But the gourmet cafes and breweries popping up on streets once dominated by 53-foot truck trailers are a signal that the time has come to find a more suitable neighborhood.
Its co-owners have decided to sell, and have a deal with Avalon Bay that would see its home torn down to make way for apartments.
Other examples abound.
Charming Garment Supply Inc. sold its 10,400-square-foot building on Bay Street – across from a planned Soho House, a members-only social club – for $4.4 million in September to a production company. CBRE’s Yoo, who represented Charming in the sale, said the owner found a site in South Los Angeles that offers more loading and parking space.
Value Produce Inc. gave up its 37,000-square-foot cold-storage facility on South Santa Fe Avenue last month. Denver developer Continuum Partners purchased the property for $25 million, planning to construct a 100,000-square-foot office building, according to real estate data firm CoStar. Value’s plans are unclear and calls to the company’s management were not returned.
Hill Brothers Chemical Co. said goodbye to a 13,000-square-foot warehouse on Bay for $4.7 million and consolidated operations with other locations. Developers Borman Group and Lion Real Estate Group converted the building into offices leased to Hyperloop One, and Tishman Speyer bought the site in November for $9.3 million along with an adjoining Hyperloop One office for $15.2 million.
Companies that were tenants in a building whose owner decide to sell have not reaped the same rewards.
Elegant Kids 2000 Inc. was forced to look for new digs in 2015 when owner 667 S. Santa Fe, a limited liability company, sold its 35,500-square-foot warehouse on South Santa Fe – where the importer of baby items had been based for two decades – for $9.4 million. The company relocated to Vernon.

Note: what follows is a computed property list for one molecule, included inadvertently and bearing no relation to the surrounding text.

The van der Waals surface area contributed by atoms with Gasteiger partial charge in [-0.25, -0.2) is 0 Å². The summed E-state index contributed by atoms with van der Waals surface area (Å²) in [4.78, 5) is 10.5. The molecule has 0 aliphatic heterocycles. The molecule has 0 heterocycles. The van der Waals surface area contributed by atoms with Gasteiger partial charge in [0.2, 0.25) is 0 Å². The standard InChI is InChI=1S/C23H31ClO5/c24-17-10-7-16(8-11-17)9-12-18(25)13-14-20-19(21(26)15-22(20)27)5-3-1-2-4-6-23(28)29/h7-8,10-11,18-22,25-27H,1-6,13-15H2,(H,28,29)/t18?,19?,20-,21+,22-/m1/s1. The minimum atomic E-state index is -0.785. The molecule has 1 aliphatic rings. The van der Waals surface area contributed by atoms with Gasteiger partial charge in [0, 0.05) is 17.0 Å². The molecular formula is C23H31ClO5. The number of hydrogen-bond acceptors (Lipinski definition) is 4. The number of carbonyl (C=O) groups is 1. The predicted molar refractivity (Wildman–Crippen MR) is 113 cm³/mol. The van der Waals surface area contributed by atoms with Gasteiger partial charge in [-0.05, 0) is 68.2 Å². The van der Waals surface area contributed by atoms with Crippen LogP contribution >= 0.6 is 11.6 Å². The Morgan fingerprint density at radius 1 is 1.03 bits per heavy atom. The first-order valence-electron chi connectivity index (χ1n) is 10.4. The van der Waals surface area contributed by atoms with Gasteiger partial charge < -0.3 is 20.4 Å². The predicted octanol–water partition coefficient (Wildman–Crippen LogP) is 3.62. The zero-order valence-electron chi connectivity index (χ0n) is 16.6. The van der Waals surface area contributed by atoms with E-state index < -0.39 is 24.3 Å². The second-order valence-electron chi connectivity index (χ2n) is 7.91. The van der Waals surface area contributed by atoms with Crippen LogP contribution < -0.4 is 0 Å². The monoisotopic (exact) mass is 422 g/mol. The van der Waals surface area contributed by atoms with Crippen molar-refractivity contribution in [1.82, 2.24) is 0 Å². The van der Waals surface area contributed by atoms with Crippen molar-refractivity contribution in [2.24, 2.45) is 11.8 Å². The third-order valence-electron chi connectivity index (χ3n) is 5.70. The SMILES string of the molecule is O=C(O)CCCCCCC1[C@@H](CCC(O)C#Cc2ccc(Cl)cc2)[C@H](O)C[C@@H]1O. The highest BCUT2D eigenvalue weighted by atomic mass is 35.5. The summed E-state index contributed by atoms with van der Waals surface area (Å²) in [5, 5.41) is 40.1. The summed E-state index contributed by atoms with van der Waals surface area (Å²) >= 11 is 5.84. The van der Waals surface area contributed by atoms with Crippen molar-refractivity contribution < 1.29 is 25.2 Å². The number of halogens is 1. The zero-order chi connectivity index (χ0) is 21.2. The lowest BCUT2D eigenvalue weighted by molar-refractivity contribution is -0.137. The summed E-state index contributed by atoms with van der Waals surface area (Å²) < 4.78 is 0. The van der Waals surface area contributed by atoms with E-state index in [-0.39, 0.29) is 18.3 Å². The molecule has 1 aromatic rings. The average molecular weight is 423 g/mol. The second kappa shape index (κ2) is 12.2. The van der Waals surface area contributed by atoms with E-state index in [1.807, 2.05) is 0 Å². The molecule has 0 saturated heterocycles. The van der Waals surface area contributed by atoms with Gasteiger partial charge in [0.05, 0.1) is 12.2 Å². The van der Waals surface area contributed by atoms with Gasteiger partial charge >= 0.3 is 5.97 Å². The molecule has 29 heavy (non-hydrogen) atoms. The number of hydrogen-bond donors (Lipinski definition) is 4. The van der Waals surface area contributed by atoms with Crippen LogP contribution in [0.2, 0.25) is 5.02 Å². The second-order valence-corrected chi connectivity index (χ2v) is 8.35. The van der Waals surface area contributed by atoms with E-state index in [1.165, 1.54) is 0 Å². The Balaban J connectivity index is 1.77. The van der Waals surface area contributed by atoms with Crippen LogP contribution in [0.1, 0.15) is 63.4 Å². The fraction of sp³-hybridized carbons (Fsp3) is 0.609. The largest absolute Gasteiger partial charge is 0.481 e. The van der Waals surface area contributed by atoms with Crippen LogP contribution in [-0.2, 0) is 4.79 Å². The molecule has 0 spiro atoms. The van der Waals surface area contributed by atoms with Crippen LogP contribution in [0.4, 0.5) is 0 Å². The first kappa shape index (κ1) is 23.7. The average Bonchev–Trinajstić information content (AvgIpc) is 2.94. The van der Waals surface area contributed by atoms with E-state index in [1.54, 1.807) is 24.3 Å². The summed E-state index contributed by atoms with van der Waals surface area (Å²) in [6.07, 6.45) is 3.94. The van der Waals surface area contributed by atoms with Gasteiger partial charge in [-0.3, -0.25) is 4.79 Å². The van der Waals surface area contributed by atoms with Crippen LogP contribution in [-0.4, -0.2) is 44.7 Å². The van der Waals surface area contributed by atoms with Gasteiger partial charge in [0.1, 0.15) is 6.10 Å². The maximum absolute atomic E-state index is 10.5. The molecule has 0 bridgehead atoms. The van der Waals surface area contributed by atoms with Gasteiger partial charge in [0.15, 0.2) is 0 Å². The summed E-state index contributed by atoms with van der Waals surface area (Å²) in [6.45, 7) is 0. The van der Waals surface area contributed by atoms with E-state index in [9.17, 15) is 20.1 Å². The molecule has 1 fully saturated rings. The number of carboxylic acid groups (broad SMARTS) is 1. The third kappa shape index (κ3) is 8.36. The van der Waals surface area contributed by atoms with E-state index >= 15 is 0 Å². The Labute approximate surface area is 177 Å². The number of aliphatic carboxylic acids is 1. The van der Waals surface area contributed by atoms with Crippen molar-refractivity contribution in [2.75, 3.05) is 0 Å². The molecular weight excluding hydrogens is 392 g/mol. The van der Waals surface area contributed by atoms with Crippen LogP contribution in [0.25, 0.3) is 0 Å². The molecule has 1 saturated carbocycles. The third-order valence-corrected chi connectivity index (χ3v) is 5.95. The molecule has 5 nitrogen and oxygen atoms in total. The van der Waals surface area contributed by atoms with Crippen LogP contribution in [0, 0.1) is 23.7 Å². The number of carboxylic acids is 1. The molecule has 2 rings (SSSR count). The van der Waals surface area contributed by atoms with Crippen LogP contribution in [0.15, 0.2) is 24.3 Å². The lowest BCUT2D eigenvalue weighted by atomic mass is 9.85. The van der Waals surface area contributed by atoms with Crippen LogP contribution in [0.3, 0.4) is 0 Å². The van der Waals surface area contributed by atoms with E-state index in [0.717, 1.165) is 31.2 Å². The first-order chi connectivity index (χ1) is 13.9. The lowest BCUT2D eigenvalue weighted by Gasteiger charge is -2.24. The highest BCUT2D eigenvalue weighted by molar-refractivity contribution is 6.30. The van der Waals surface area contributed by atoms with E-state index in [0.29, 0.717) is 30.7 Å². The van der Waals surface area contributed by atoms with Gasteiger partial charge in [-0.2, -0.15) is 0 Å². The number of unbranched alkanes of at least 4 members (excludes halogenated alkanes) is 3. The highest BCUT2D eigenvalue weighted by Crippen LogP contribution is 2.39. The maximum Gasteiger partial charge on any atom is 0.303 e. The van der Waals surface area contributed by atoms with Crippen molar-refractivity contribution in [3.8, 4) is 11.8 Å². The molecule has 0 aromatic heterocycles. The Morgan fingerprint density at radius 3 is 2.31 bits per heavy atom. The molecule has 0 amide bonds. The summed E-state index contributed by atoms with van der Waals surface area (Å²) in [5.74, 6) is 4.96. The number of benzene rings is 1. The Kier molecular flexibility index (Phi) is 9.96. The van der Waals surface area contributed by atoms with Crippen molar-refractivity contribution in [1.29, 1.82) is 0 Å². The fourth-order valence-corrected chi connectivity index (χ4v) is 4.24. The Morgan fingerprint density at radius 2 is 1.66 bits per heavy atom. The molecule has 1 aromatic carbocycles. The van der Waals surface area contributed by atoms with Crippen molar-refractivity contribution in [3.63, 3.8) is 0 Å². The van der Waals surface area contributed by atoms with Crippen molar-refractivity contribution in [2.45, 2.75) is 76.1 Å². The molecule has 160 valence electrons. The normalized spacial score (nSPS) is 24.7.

More industrial tenants might leave voluntarily as the influx of apartments, offices, restaurants, and shops pushes up rents.
“The cost is going up so much. You can’t pay that kind of rent and compete with those kinds of uses,” said Newmark broker Beck.
L.A.’s industrial vacancy rate is sitting at a rock bottom 0.9 percent, making it harder for large tenants in particular to find industrial space to lease. However, properties are still available for companies that plan ahead, and are aggressive and willing to swallow a landlord’s asking price.
But the problem in the Arts District remains in trying to coexist with residential projects.
“You can’t have a produce distribution company with 53-foot trailers coming in at 2 o’clock in the morning next to residents who pay a lot of money to live,” Beck said.
Loft and Bear, founded in an Arts District loft in 2012, took that all into account when the artisanal vodka company decided about a year ago to buy a 20,000-square-foot manufacturing site in South Los Angeles.
“This space was eight times less than everything else we looked at within the same five- to eight-mile radius,” said Paul Ryan, the company’s chief executive. “That’s how drastic the difference is between the Arts District and jumping outside.”